What is very interesting is that abductions by aliens (demons) have been stopped by calling on the name of our Lord Jesus Christ.

Love,
In Christ,

Matt

Aaron Blumer's picture

EditorAdmin

I think some reportedly's and allegedly's would be good in parts of that last post.
We do have biblical reason to believe Satan's "ministers" can transform themselves into angels of light (if I'm remembering the phrasing correctly). And it's not hard to think of reasons why they'd do that. I can't however, see what they'd have to gain by taking the form of little green men.... or gray ones.

As for Sci Fi... I love it. One of these days I'll have to do something more formal on why. But in my case it certainly has nothing to do with believing any of that is real. In fact, a huge part of the appeal for me is that it is not real (yet the best of it is more "real" than many of the alternatives... because characters have realistic motivations and face realistic dilemmas and make very believable mistakes).

Alex Guggenheim's picture

Aaron Blumer wrote:
I can't however, see what they'd have to gain by taking the form of little green men.... or gray ones.
I do not know if any demon has made the choice to manifest itself as an extraterrestrial but I certainly can think of gains for demons by taking a certain form which represents the public consciousness regarding extraterrestrials.

1. It introduces a challenge to the narrative of Scripture regarding creation, humanity and the nature of redemption. These are alternate beings, volitional beings, who obviously cannot be part of the redemptive work of Christ with respect to mankind.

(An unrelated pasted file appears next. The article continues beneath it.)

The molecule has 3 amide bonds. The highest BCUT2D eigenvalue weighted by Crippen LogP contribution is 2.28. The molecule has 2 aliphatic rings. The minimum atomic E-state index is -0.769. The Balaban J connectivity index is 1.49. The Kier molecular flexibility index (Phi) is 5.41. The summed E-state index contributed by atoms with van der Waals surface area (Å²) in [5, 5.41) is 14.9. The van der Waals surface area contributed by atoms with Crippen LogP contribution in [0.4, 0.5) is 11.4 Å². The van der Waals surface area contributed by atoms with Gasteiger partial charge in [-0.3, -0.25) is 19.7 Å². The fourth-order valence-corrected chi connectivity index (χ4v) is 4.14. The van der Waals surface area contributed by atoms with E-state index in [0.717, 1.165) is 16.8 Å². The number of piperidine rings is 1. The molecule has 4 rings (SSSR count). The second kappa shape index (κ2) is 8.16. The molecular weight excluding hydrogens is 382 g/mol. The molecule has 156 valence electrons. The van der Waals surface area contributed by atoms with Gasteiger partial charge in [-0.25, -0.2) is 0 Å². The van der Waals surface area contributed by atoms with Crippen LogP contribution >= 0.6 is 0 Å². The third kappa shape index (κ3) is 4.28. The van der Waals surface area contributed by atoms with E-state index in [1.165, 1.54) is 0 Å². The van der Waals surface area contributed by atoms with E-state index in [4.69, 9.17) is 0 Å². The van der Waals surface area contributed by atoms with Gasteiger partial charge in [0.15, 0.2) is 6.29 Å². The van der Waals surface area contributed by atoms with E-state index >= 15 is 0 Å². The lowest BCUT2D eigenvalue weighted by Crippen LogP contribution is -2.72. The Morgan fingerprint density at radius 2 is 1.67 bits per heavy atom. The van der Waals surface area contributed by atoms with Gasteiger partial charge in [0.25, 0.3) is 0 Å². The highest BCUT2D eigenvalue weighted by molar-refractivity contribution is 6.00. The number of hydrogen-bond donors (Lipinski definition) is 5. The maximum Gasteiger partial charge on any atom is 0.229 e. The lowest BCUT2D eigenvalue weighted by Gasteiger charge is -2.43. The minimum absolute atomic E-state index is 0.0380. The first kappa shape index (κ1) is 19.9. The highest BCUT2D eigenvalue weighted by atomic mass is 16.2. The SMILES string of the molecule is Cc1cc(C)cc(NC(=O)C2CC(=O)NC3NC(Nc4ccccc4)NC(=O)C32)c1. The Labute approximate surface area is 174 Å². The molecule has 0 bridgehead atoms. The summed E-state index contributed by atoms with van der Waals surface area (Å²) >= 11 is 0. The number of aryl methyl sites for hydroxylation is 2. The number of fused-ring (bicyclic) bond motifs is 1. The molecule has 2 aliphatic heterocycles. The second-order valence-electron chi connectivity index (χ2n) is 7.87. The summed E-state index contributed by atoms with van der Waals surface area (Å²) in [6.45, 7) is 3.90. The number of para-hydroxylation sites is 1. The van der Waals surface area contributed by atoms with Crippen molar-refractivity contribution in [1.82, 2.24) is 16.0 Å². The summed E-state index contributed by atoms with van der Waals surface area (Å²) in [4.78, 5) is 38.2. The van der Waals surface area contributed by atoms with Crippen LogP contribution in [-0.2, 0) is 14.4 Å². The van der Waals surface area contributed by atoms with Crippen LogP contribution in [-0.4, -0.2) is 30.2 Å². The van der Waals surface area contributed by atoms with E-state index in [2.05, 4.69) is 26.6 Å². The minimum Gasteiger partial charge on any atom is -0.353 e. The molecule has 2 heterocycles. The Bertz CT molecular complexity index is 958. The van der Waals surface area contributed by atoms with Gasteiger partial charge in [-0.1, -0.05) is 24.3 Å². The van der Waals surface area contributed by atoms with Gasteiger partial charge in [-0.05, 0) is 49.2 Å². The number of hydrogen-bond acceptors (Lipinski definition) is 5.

2. It brings into our presence the authentication of other more intelligent beings who obviously have capacities and understandings we do not which, to the human mind and in a measurable way (even a biblical way seeing we were made a little lower than the angels [a description of our Lord Jesus in reference to his humanity which we obviously share ]) make them superior beings, hence any suppositions or narratives derived from this are given credence.

3. It fosters in general a narrative about the universe, earth, our solar system, humanity and so on that contradicts many points in Scripture. So if such a story can be stimulated and certain aspects reinforced over a broad spectrum of the population by means of "sightings" then it does give impetus to the dismissal of the biblical account of God's plan. And of course the more the Scriptures are dismissed the more the gospel, which is contained in the Bible, is dismissed.

Again, I cannot say that I know any demon(s) have made such choices but it does appear that as agents of constant deception they are quite capable of doing so, seeing that they are made of light and can take many forms and have the capacity, due to their greater intelligence, to perform many things we cannot. Whether God has permitted such activities by demons I do not know but I certainly can think of why it would be of gain to them seeing it would function as an antagonism toward God's revelation and work.

Aaron Blumer's picture

EditorAdmin

I think you have some solid points there. We don't know what sort of limits the fallen angels have as far what sort of forms they may take (or seem to take). But I have to admit that some possible motives for taking the ET approach do exist.

As a dispensationalist, the end times narrative I believe in is not one in which perceived ETs figure prominently. That is, the son of perdition appears to be viewed by all as a man, though an extraordinary one. So the many SciFi tales of an ET (or bunch of 'em) that come and show us a better way, unite the planet and solve all our problems, can't be harmonized. Interestingly, I think there are more SciFi tales in which ETs seem to be our saviors but turn out to be our destroyers. Whether that's insight or old fashioned zenophobia is hard to tell for sure (all I really care about on that score is that some of them are really good yarns).